Supporting Harvey Survivors :: Six Months Later

Six months have passed since Hurricane Harvey hit, affecting millions of people living in southeast Texas.  While much of the Houston area has recovered, the hardest hit areas, such as Meyerland, Kingwood, and West Houston, are still recovering from the devastating effects of the storm.  The vast majority of homeowners are still displaced from their flooded homes as they contemplate difficult decisions, await funding, or work to rebuild their home.  My family is one of them.

Six Months After Harvey, Those Who Flooded Still Need Support | Houston Moms Blog

Flooded Families Find Comfort and Support From Each Other 

“Why haven’t you moved back in yet?” “What’s taking so long?” “When are you going to get over this?” are all questions my flooded friends and I have been innocently asked by our non-flooded friends and family over the last few months. Truth be told, if I hadn’t experienced Harvey, I wouldn’t be able to comprehend the experiences of a disaster survivor or the lengthy {and stressful} recovery process.  Now I have firsthand experience as a natural disaster survivor who is just starting to rebuild after months of weighing our options and waiting for our insurance settlement.

As floodies, we’ve come together as a community through this shared experience to support and encourage each other. Like those who have experienced infertility and pregnancy loss, it’s a club that we never wanted to join, but here we are. bonding in grief, celebrating our progress, sharing information and resources, and advocating for one another. We find strength and comfort in knowing we are not alone and that other people “get it.”

Flooded Families Feel Divison From Their Non-Flooded Family and Friends

Our non-flooded relatives, friends, and neighbors stand by, feeling helpless and guilty for not flooding.  They knew how to help us through the crisis, but, six months later, they’re unsure. With the best of intentions, they want to help, but many don’t know how.  Those who make efforts to help wonder if they are doing the right thing or if they should do more.  They want to be supportive, but they are afraid that they might upset us.  They don’t want to disturb or burden us.  They don’t want cause us any further pain.  For this reason, some may have chosen to take a step back and stop reaching out to their flooded friends.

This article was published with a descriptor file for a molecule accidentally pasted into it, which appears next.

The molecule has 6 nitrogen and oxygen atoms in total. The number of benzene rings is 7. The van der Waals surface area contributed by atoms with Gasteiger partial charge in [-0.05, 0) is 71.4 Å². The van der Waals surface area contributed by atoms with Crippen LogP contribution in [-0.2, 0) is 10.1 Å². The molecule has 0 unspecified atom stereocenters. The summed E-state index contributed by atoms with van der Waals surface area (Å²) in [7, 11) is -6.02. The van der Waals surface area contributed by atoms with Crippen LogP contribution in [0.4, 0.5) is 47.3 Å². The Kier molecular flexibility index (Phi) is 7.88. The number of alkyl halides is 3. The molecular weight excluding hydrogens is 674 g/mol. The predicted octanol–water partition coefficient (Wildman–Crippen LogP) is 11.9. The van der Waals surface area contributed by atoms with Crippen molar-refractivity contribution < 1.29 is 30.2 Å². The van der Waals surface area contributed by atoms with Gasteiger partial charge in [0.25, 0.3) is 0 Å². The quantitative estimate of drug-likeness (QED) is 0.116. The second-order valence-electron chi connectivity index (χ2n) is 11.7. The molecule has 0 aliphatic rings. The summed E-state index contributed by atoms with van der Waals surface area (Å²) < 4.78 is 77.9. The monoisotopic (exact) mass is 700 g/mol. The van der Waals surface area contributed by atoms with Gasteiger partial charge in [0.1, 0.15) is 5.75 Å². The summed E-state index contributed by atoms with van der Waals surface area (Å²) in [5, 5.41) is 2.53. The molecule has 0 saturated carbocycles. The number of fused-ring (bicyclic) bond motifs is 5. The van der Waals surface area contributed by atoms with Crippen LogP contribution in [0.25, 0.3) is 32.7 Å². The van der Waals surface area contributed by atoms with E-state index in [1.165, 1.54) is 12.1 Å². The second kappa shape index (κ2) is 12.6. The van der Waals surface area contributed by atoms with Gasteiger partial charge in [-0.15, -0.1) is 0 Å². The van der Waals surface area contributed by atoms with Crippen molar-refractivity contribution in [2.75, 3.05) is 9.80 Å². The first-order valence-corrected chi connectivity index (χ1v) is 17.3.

The unintended result is division amongst friends and neighbors, misunderstandings, and hurt feelings.  Some floodies feel they receive more support from non-flooded strangers in community, Facebook groups like “Hurricane Moms Who Need Help,” and local charities, than from their own family and friends.  They wonder why their family and close friends are unable to empathize with their situation and have stopped reaching out to offer support.  

 We Can Come Together and Be #HoustonStrong Again

Flooded or not, we are healing our wounds while fumbling through uncharted waters.  So, how do we bring us back together as ONE community, similar to the oneness we demonstrated during and just after Harvey? How do we give each other the gift of grace?  With the help of my flooded friends, I’ve compiled a list of “Do’s and Don’ts for supporting your flooded friends after Harvey.”  It’s intended to deepen understanding between flooded and non-flooded friends and bring us closer.  It’s also intended to help my fellow floodies appreciate how their non-flooded friends feel as they attempt to navigate our emotional minefields and try their best to support us.

As a community, we’ve already lost so much because of Harvey.  Let’s not forget that ALL OF US make #HoustonStrong. 

How You Can Continue to Offer Emotional Support to Those Who Flooded 

Don’t… expect your flooded friends to “get over” what they experienced during Harvey.  They are survivors of natural disaster who have lost a huge part of their lives and have a long road of recovery ahead.  Many of them have been shaken to their core.  They are doing the best they can to process their experience and reclaim their lives… in their own way and according to their own timeline.

Do… remember the words of Dr. Keith Ablow, “Losing one’s home can feel like losing one’s self.”  You might not have gone through the same experience, but you can give your friends the grace and the space to recover in their own time with unconditional support from the people around them.  

Don’t… minimize your friends’ losses by saying “it’s just a house” or ‘it’s just stuff.”  

Do… acknowledge your friends’ losses and how difficult it is to lose their home—a place of security, comfort, and togetherness—and their most precious belongings, many of which cannot be salvaged or replaced.  Simply saying “I’m sorry you lost your home and so many things that matter to you” goes a long way. 

Don’t… tell your friends “Everything happens for a reason. It’s all going to be ok. God has a plan.” Comments like “You should just be thankful to be alive” or “More good has come out of this than bad” also minimize your friends’ grief and losses.  As much as you mean to comfort or encourage your friends with these words, they aren’t always received as such.  Your friends can see the goodness around them—and their hearts are full of gratitude, but they don’t necessarily appreciate being the sacrificial lamb.

Do… let your friends know how grateful you are that they are safe and ask them how you can best support them as they recover.  “I’m so sorry this happened to you- I am so grateful that you and your family made it through.  I know that recovering is a long, stressful process :: what can I do to support you?” Give your friends a pat on the back by saying, “I think you’re handling this situation with such strength, grace, and resilience,” or “You’re doing an amazing job.”  If your friends are the praying sort, ask them, “How can I specifically pray for you?”